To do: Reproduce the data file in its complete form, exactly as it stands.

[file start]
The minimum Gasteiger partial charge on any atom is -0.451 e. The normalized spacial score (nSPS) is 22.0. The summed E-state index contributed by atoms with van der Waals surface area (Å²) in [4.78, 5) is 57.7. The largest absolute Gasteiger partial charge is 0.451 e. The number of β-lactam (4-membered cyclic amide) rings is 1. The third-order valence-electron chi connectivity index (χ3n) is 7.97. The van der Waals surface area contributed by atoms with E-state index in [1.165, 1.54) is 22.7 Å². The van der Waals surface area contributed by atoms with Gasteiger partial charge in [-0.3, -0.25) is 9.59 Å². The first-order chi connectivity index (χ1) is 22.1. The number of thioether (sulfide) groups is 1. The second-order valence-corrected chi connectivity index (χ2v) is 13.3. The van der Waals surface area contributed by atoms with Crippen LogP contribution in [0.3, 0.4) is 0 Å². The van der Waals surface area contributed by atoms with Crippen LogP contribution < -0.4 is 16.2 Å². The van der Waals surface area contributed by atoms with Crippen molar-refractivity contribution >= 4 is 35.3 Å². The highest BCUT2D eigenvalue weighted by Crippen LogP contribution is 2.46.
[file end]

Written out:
The minimum Gasteiger partial charge on any atom is -0.451 e. The normalized spacial score (nSPS) is 22.0. The summed E-state index contributed by atoms with van der Waals surface area (Å²) in [4.78, 5) is 57.7. The largest absolute Gasteiger partial charge is 0.451 e. The number of β-lactam (4-membered cyclic amide) rings is 1. The third-order valence-electron chi connectivity index (χ3n) is 7.97. The van der Waals surface area contributed by atoms with E-state index in [1.165, 1.54) is 22.7 Å². The van der Waals surface area contributed by atoms with Gasteiger partial charge in [-0.3, -0.25) is 9.59 Å². The first-order chi connectivity index (χ1) is 22.1. The number of thioether (sulfide) groups is 1. The second-order valence-corrected chi connectivity index (χ2v) is 13.3. The van der Waals surface area contributed by atoms with Crippen LogP contribution in [0.3, 0.4) is 0 Å². The van der Waals surface area contributed by atoms with Crippen LogP contribution < -0.4 is 16.2 Å². The van der Waals surface area contributed by atoms with Crippen molar-refractivity contribution >= 4 is 35.3 Å². The highest BCUT2D eigenvalue weighted by Crippen LogP contribution is 2.46.